For 30 years NWNL has studied Kenya’s iconic, charismatic jumbos that create water access for so many other species in the Mara River Basin. What can you do to celebrate and help elephants?
(scroll down for a few ideas 🙂 )
Namibia: Chobe River in the Caprivi Strip, elephant (Loxodonta africana)
Kenya: Maasai (aka Masai) Mara National Reserve, Mara Conservancy, Mara Triangle, Silhouette of Elephant (‘Loxodonta africana’) at sunset
East Africa, Kenya, Chyulu Hills, Old Donyo Wuas Lodge, Mbirikani,
Kenya: Amboseli, herd of African elephants (‘Loxodonta africana’) with Mt Kilimanjaro in distance at sunset,
Kenya: Samburu National Reserve, female African elephant (Loxodonta africana) with two young adults and baby drinking from Uaso Nyiro River, seen from rear,
Kenya: Tsavo East National Park, close-up of two young adult orphaned African elephants (‘Loxodonta africana’) intertwining trunks at mud hole,
Kenya: Amboseli National Park, baby elephant (‘Loxodonta africana’) with plant in mouth, herd of females in background.
Kenya: Amboseli National Park, male elephant (‘Loxodonta africana’).
Tanzania: Lake Manyara National Park, matriarchal herd of African elephants (‘Loxodonta africana’) with newborn,
Artist Talk on Saturday 4/11 from 6-7:30pm
Join me as I share the inspiration and creative process behind photographs taken while on expedition in Africa and North America for No Water No Life ®.
Following Rivers, coordinated with the help of NWNL Exhibition Editor Jasmine Graf, is a compelling collection of giclee photographs grouped together with informational captioning that illustrates that what we do in our communities impacts the availability, quality and usage of our freshwater resources.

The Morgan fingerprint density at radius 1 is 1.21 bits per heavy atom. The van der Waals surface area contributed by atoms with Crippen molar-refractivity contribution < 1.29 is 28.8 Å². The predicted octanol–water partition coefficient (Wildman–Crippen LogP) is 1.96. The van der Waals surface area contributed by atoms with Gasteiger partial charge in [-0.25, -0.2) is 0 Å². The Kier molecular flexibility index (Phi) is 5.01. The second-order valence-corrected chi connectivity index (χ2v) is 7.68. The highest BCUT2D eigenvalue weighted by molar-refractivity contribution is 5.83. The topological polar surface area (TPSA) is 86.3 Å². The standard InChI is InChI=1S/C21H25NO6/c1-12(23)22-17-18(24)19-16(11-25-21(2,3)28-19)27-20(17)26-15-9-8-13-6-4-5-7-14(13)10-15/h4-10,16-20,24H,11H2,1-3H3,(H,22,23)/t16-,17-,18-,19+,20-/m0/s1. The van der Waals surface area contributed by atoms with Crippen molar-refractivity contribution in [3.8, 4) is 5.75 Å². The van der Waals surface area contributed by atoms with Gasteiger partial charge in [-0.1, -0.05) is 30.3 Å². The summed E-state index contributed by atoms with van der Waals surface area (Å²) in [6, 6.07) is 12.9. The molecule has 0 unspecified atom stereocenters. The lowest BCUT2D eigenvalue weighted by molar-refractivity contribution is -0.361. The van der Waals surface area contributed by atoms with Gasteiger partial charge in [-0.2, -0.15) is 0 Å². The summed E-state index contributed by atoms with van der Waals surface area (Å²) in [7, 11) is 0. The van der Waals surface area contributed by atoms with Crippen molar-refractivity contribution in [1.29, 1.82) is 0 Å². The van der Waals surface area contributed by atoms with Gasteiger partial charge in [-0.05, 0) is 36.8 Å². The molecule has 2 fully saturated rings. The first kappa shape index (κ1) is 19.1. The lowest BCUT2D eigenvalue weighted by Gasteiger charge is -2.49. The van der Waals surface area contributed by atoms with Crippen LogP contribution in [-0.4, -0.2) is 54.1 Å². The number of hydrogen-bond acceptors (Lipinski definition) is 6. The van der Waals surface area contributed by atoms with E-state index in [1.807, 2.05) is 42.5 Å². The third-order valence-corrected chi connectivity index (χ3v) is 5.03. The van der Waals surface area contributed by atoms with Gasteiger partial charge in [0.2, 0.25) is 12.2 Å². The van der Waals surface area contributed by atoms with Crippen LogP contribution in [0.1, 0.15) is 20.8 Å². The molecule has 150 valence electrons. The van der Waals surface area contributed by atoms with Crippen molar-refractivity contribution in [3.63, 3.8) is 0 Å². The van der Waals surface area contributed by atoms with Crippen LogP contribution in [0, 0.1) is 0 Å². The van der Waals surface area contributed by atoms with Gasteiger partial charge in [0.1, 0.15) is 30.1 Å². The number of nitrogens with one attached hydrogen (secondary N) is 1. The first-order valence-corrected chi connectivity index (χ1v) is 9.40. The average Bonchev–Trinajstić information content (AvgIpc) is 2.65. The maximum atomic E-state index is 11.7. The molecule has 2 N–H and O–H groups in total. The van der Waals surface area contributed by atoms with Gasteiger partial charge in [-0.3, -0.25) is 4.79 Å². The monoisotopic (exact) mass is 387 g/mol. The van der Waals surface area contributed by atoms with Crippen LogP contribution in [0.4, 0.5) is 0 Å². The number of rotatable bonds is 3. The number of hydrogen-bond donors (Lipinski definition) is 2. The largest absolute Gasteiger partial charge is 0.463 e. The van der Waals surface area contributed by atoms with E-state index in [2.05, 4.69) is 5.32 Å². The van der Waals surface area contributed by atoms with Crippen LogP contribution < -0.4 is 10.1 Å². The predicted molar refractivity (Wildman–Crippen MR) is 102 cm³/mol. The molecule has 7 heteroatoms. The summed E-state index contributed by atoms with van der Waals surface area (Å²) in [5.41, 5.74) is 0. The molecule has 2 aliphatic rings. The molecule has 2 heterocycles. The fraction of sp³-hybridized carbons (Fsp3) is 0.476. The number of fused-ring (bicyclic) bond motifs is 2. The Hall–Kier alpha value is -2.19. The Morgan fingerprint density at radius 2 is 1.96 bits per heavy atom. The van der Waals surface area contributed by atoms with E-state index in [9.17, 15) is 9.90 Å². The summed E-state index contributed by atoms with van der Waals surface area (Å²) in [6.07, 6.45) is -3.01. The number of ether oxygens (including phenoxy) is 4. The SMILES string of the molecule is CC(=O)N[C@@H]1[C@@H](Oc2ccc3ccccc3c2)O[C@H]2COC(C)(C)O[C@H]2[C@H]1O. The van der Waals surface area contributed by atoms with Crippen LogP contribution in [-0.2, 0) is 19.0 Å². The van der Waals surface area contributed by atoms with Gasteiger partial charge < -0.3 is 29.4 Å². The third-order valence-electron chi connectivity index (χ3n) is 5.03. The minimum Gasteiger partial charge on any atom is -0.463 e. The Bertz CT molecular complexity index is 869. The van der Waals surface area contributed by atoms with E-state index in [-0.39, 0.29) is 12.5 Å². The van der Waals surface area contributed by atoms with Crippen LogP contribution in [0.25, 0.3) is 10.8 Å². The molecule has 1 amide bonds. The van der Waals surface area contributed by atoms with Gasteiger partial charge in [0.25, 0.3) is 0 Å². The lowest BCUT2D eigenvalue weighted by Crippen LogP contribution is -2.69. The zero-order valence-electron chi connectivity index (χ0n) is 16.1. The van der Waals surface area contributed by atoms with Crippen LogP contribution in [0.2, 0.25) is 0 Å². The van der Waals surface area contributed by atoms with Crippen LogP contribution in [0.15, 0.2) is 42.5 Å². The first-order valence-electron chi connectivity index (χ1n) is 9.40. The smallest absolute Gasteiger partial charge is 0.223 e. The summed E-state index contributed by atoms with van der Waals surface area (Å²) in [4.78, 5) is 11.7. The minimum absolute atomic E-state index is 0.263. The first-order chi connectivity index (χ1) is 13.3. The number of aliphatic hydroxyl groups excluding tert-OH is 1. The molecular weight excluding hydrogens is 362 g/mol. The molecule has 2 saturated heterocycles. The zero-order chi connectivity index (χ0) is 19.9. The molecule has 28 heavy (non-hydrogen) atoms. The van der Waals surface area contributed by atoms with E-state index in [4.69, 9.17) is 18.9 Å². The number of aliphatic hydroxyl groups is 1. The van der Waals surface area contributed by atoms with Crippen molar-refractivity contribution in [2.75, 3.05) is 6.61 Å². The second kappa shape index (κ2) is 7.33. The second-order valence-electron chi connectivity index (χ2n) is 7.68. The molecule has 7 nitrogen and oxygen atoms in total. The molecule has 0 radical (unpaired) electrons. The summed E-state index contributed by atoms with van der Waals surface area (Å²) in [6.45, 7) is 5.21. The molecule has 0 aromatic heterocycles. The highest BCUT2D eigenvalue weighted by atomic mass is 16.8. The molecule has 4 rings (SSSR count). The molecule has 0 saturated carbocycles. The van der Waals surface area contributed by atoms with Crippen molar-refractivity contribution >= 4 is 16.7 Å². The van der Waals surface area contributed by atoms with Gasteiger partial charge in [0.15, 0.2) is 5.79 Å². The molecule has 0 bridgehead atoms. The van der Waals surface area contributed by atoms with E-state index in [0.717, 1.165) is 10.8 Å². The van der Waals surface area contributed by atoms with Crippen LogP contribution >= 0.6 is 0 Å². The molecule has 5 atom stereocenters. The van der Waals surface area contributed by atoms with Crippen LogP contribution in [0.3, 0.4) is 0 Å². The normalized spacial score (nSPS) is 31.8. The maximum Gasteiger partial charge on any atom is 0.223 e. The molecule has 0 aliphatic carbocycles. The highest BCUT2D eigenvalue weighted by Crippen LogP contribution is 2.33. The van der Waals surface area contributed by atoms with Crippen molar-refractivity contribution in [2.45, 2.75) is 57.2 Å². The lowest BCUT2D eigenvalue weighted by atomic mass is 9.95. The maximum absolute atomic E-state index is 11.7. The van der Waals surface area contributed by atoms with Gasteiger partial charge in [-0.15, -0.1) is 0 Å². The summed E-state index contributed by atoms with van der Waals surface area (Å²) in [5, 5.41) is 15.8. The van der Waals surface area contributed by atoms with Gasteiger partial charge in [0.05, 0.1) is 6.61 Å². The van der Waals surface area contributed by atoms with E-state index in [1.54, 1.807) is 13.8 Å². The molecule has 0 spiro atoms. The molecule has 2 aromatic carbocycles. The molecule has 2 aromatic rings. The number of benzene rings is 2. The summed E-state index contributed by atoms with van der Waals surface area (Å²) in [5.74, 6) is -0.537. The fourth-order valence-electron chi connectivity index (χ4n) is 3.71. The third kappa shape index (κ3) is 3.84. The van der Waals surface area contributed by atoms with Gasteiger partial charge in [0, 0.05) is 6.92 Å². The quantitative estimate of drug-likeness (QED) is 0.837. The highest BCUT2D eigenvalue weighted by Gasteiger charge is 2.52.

Photography by Alison M. Jones on view @ Beacon Institute for Rivers & Estuaries
March 14—October 3, 2015 at 199 Main Street in Beacon, NY.
Part of Beacon’s “Second Saturdays” city-wide celebration of free arts + culture events.
Sunday Lecture 4/26 @ 10:30am
“Caring for Our Watersheds – Locally and Globally” Dr. Judy Shaw and Alison M. Jones will discuss how stewardship of our watersheds can raise awareness of the threats to freshwater availability, quality and usage in New Jersey’s Raritan River Basin and globally. They will speak about ways to foster upstream and downstream partnerships that can create sustainable resource management solutions. @ Unitarian Society, 176 Tices Lane, East Brunswick, NJ. (732) 246-3113
“No fishing. No gardening. No hunting. No land. No fresh water.” Jamie Dardar, in his Creole-Indian drawl, noted that below New Orleans, the Mississippi River’s delta is now losing one football field of land every hour. Maps are outdated with each wave.
In Jamie’s youth, gardens on Isle de Jean Charles spilled over with tomatoes, okra and vegetables galore. Fruit trees filled farmers’ bushel baskets. Wildlife, fish, crabs, shrimp and oysters provided the fare for feasts, sustenance and livelihoods.
As a young man Jamie left this paradise to drive 18-wheelers cross-country. But he quickly returned to the island’s bounty. Today he’s watching the sea-level rise and intense storms reduce his island to nothing. Land subsides as oil and gas extraction leave empty cavities. Abandoned drilling channels erode its shores. Oil spills and rusting rigs ruin local fisheries. Soil is too saline for crops or trees. From Minnesota on down, polluted waters pass dams and levees that retain floodplain sediment that could otherwise restore this delta.
The island’s residents now call their home “The Bathtub.” Jamie expects it will be under water in two years. He has re-applied to drive 18-wheelers along the Interstates.
• Pollution from Industrial, Agricultural and Urban Runoff.
• Protection of Migratory Birds and Watershed Biodiversity.
• Loss of Cypress, Hardwood Forests and Wetlands.
• Effectiveness of Levees, Locks and Dams, and Floodways.
• Green Infrastructure and Sustainable Resource Management.
Louisiana shrimp boat
Mississippi River barge
Why support a No Water No Life expedition?
NWNL expeditions help raise global awareness of freshwater availability, quality and usage. For eight years, NWNL has returned with interviews, still photos and video imagery from our six case-study watersheds in North America and Africa. This documentation informs and inspires actions that will help insure… fresh water, for everyone, forever.